Then according to this invention, the amino acid-imine reaction product is reacted with the N-carboxy anhydride of the second amino acid in an organic solvent system preferably comprising a chlorinated alkane having not more than three chlorine atoms on a single carbon. The
aldehyde reaction product is also soluble in the organic solvent and if desired may be recovered, for example, by
removal of the solvent by concentration. Hydrolysis of' NH-C I Hydrolylls In the foregoing reaction scheme, R and R are the residues of the amino acids, R"CHO is the aldehyde used for the Schifl base preparation and X is the residue of the ester or amide all as described below in more detail. Any a-amino acid may be treated according to this invention. This includes the naturally occurring a-amino acids [see, for example, Hackhs Chemical Dictionary, 3rd ed. (1944), pages 44-45], such as the mono-amino-monocarboxylic aliphatic and aromatic acids, e.g., glycine, alanine, valine, leucine, isoleucine, phenylalanine, tyrosine, serine, threonine, etc., the monoaminodicarboxylic acids, and their amides, e.g., aspartic acid, glutamic acid, glutamine, asparagine, etc., the diaminomonocarboxylic acids, e.g., arginine, lysine, etc., heterocyclic amino acids, e.g., histidine, tryptophane, etc., sulfur containing amino acids, e.g., cysteine, cystine, methionine, etc., as Well as a-amino acids of the type which do not occur in proteins, e.g., phenylglycine, ornithine, butyrine, citrulline, homocystine, etc.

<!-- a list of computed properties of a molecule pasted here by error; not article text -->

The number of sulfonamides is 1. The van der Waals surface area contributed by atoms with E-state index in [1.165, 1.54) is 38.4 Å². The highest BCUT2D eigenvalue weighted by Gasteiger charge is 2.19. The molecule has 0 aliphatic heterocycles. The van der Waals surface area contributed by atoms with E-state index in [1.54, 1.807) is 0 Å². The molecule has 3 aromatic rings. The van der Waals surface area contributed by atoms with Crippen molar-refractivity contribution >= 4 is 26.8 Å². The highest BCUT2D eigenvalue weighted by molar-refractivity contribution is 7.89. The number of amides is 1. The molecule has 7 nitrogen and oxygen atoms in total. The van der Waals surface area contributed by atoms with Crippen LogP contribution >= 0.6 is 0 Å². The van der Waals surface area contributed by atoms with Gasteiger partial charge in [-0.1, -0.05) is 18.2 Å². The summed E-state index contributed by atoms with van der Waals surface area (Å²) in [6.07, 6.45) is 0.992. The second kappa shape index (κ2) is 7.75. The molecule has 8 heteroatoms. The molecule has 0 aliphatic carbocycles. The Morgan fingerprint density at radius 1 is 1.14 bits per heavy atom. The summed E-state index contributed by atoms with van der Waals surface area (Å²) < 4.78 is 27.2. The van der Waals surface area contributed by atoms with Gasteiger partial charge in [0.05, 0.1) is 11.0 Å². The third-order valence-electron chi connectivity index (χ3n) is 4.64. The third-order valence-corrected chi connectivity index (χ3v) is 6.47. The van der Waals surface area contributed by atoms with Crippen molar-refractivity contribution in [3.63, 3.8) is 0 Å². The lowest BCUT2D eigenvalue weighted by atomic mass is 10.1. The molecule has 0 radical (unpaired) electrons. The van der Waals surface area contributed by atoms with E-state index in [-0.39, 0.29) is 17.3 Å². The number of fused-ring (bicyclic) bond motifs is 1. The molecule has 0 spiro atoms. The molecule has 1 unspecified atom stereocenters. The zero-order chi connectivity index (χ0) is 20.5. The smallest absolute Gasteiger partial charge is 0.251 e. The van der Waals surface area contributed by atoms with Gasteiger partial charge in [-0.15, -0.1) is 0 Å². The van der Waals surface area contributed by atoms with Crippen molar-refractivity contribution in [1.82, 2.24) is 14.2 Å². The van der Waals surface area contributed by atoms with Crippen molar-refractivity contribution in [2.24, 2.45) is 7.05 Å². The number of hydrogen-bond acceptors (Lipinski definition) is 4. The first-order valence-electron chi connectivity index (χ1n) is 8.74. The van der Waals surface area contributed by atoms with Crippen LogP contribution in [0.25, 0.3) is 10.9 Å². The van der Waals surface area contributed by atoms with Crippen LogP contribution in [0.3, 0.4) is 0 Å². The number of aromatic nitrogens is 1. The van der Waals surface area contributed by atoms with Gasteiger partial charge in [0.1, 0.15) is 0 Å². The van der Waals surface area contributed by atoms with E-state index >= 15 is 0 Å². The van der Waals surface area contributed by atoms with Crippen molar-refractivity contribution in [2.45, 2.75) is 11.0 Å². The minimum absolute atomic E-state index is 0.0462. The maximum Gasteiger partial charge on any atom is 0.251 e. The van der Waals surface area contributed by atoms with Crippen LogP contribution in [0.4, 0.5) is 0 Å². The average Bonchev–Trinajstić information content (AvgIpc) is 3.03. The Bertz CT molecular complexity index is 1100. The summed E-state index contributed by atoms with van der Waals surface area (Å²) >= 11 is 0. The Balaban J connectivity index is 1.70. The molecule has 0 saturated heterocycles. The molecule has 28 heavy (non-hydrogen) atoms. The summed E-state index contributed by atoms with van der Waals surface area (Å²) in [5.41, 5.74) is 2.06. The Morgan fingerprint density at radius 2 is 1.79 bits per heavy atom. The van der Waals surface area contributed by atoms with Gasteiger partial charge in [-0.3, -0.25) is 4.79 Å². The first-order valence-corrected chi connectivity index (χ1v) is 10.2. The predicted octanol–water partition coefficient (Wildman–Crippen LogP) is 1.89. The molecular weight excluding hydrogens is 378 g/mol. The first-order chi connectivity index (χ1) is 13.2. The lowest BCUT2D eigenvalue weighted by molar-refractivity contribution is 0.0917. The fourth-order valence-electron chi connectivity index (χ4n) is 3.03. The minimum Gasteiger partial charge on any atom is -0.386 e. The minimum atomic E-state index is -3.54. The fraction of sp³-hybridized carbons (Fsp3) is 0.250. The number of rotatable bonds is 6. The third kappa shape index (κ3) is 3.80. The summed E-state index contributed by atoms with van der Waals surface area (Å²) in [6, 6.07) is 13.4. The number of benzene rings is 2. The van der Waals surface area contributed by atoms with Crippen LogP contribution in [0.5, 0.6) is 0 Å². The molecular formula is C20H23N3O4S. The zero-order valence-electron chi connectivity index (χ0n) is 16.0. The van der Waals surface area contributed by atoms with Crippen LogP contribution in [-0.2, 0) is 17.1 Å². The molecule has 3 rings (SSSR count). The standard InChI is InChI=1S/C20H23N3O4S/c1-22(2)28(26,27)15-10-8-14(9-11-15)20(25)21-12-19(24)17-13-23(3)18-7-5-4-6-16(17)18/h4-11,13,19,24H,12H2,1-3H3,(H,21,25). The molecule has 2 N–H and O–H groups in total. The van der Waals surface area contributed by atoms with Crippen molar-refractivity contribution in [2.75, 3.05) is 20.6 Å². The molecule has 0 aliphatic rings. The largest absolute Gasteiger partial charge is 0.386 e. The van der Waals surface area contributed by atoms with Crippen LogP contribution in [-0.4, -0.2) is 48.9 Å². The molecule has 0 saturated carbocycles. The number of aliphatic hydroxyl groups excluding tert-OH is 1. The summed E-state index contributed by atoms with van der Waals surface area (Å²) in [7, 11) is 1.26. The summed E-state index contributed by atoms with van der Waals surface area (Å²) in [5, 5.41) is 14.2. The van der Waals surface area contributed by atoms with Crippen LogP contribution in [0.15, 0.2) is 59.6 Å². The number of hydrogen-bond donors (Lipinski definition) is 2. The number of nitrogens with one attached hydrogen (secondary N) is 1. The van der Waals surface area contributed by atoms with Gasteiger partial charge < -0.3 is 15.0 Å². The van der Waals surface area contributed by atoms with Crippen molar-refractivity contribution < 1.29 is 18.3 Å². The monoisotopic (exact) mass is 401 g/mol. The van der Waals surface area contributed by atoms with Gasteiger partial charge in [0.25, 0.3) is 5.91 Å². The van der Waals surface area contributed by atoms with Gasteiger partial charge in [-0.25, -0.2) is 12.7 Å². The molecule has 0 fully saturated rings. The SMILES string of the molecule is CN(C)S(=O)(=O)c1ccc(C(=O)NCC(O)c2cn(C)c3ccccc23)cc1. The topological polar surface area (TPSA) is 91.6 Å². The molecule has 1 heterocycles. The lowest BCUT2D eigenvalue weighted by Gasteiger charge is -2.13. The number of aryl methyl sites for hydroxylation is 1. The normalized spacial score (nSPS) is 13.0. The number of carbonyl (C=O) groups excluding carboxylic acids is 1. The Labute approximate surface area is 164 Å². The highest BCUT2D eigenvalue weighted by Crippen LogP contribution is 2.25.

These amino acids may generally be of the formula wherein R is the residue of the amino acid, e.g., those named above, namely, hydrogen, lower alkyl (either branched or straight chain), hydroxy-lower alkyl, aryl, e.g., phenyl or phenyl bearing one or more of the substituents, hydroxy, methoxy, benzyloxy, etc., mercapto, mercapto-lower alkyl, lower alkylmercapto-lower alkyl, carboxy, carboxy-lower alkyl, amino-lower alkyl, amidolower alkyl, ureido-lower alkyl, guanidino-lower alkyl, imidazolyl, indolyl, imidazolyl-lower alkyl, indolyl-lower alkyl and the like.
The term N-carboxy anhydride, as used herein, refers to N-carboxy-a-amino acid anhydrides as described in Advances in Protein Chemistry, Vol. XIII (Academic Press, New York, 1958), pages 248 to 271.
Any amino acid of the character described above which forms an N-carboxy anhydride may be used as the one reaction component. These N-carboxyanhydrides may be prepared by the methods of Curtius, Leuchs or Fuchs- Farthing as described in Advances in Protein Chemistry, supra. Preferred is the method in which the amino acid is treated with phosgene in an inert organic solvent such as toluene, dioxane or the like.
Similarly, to form the second component of the reaction, an amino acid of the character described above is reacted with an aldehyde to produce a Schifis base imine reaction product of the type described in US. Pat. 3,288,- 800, Nov. 29, 1966, e.g., aldehydes of the formula (V) R"-CHO wherein R" is lower alkyl, lower alkenyl, phenyl, substituted phenyl, naphthyl or substituted naphthyl.